Description - The Phonology of Catalan by Max W. Wheeler
This is the most comprehensive account of Catalan phonology ever published. Catalan is a Romance language, occupying a position somewhere between French, Spanish, and Italian. It is the first language of six and a half million people in the northeastern Spain and of the peoples of Andorra, French Catalonia, the Balearic Islands, and a small region of Sardinia. Dr Wheeler describes Barcelona pronunciation and the major varieties of western Catalonia, Valencia, and Majorca, and considers social and stylistic variation. The author's approach is through a clear, pragmatic version of orthodox Optimality Theory and is informed by close attention to articulatory phonetics. He includes a substantial account of post-lexical (phrasal) phonology and has designed his approach to be of maximum use to those seeking either to understand the phonology and morphology of Catalan and its varieties or to set these within a comparative or typological perspective.
After an introduction to the varieties of Catalan the author devotes chapters to segment inventories; syllable structure; phrasal phonology; coda voicing; coda place; cluster reduction; epenthesis; stress and prosody; word phonology and allomorphy; and the syllabification of pronominal clitics. The book is fully referenced and contains a comprehensive bibliography. It is likely to be the standard account of its subject for many years.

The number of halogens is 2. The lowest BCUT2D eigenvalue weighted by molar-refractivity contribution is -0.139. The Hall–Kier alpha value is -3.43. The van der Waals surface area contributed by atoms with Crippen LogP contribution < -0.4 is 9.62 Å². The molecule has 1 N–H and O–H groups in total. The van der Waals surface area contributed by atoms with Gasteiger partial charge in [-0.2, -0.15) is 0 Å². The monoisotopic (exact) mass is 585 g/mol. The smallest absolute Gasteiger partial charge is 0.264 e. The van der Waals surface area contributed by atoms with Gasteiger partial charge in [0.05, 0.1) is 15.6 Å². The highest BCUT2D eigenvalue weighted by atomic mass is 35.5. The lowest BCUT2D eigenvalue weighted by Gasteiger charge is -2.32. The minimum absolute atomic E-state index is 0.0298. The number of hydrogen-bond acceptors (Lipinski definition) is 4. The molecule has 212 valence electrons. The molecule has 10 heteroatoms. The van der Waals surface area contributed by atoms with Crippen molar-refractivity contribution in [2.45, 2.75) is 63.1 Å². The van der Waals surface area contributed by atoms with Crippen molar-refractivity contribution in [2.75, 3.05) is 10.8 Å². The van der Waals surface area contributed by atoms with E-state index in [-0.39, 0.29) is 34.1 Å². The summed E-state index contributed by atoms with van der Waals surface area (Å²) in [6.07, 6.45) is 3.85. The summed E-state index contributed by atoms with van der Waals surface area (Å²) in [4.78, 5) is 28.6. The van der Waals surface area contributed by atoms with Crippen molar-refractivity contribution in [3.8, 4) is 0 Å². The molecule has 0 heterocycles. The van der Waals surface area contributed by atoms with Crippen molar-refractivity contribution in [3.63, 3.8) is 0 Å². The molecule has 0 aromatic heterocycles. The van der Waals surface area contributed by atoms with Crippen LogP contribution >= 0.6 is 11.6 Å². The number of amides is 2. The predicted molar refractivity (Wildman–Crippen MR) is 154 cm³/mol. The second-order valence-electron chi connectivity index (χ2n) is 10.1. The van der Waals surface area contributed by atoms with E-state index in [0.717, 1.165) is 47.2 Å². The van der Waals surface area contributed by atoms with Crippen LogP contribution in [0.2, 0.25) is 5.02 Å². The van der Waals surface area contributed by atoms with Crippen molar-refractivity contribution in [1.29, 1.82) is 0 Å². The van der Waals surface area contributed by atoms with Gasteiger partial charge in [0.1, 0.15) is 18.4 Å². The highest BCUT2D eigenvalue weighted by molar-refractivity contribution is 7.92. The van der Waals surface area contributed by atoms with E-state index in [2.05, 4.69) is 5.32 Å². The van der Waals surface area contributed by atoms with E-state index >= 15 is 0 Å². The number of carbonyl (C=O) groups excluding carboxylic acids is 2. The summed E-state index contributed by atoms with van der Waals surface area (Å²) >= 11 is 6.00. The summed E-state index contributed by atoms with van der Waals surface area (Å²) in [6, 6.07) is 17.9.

Buy The Phonology of Catalan by Max W. Wheeler from Australia's Online Independent Bookstore, Boomerang Books.
(242mm x 162mm x 28mm)
Oxford University Press
Publisher: Oxford University Press
Country of Publication:
Book Reviews - The Phonology of Catalan by Max W. Wheeler
Author Biography - Max W. Wheeler
Max Wheeler is Reader in Linguistics at the University of Sussex where his research focuses on phonology, and on change in inflectional morphology. He is joint editor of the electronic Journal of Catalan Studies. He is co-author with Alan Yates and Nicolau Dols of Catalan: A Comprehensive Grammar (1999).